The eternal optimist in me believes a mid-March cold snap marked the end of freezing temperatures here in Athens. Locals say wait until Good Friday to plant tender annuals. Not me. I’m too impatient to wait any longer to jump into spring.
The falling Mercury brought my seed-starting operation to a halt. I was out of space, indoors and out. Things kept growing, of course, but until space opened up elsewhere, starting more seed wasn’t possible.
When things warmed up, I planted a flat of marigolds (two varieties) that had been sheltering in the coldframe. I also removed the still-dormant bare root delphiniums planted over a month ago. Hope springs eternal, but the odds they’ll come up decrease with each passing day. .
Other long-time coldframe residents (flowering tobacco, stock, and Wave petunias) aren’t yet big enough for the garden. Experience has taught me to wait. Tiny transplants die because I forget where they were planted and fail to water them, pull them as weeds, or mulch over them.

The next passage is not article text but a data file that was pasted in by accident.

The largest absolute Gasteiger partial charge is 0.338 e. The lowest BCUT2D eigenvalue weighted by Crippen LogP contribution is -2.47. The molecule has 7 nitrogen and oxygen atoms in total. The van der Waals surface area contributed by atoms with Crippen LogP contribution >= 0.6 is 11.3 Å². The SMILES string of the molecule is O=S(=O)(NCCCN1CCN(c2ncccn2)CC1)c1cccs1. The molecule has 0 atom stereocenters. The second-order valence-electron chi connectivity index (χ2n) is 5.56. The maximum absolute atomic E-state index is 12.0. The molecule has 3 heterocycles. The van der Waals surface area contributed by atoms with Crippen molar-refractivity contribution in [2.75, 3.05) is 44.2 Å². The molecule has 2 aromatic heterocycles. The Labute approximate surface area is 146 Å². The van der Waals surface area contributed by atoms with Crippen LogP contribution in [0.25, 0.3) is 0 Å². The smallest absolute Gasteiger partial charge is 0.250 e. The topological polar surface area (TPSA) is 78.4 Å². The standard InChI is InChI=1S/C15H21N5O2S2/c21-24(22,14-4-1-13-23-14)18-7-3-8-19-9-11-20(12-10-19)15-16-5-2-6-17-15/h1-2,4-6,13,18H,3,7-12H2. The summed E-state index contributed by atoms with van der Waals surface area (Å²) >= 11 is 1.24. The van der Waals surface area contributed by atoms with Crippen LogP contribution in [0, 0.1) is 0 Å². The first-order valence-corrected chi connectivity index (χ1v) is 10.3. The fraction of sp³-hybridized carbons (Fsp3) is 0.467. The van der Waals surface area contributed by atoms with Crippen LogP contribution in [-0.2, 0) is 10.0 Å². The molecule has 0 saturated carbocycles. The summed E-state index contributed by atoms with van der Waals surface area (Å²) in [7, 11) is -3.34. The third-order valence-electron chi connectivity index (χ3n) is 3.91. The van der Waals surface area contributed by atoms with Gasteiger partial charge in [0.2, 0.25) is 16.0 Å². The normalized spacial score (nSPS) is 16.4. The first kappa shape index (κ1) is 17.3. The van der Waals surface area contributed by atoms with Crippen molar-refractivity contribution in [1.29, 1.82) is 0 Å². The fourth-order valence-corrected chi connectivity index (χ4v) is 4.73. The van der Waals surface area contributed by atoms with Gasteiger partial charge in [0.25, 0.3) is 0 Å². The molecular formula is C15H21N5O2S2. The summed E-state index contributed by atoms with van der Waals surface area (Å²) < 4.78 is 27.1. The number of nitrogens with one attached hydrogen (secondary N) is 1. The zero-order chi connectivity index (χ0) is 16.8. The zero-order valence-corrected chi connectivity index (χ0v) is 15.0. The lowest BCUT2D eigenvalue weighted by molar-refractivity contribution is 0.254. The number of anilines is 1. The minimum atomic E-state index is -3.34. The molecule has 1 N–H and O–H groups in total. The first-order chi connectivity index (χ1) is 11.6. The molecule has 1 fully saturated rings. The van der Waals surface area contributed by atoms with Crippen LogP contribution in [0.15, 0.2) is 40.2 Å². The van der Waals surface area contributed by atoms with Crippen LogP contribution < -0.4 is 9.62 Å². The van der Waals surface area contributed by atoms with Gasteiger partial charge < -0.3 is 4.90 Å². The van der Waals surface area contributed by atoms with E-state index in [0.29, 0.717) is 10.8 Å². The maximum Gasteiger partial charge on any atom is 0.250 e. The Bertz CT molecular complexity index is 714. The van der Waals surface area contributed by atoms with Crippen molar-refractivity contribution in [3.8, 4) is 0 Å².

All four flats indoors (the most I have space for under lights) were moved to the coldframe. That’s a lot of plants! Okra, cucumbers, three varieties of tomatoes, and four kinds of peppers will only need a few days in the coldframe. The rest (globe amaranth, two kinds of zinnias, and two kinds of nasturtiums) will need more time.
I just started some moon vine, castor beans, cosmos and Mexican sunflowers. They will likely be the last I start until late summer. I’m tickled pink. Of the 20 varieties planted before the last batch, all but one came up. The failure–impatiens–was probably due to old seed.
Starting seed is the easy part. Getting the little plants to thrive is a bigger challenge. Some will do better than others. I love the flowers but am most excited to see how the vegetables do. As always, I’ll keep you posted.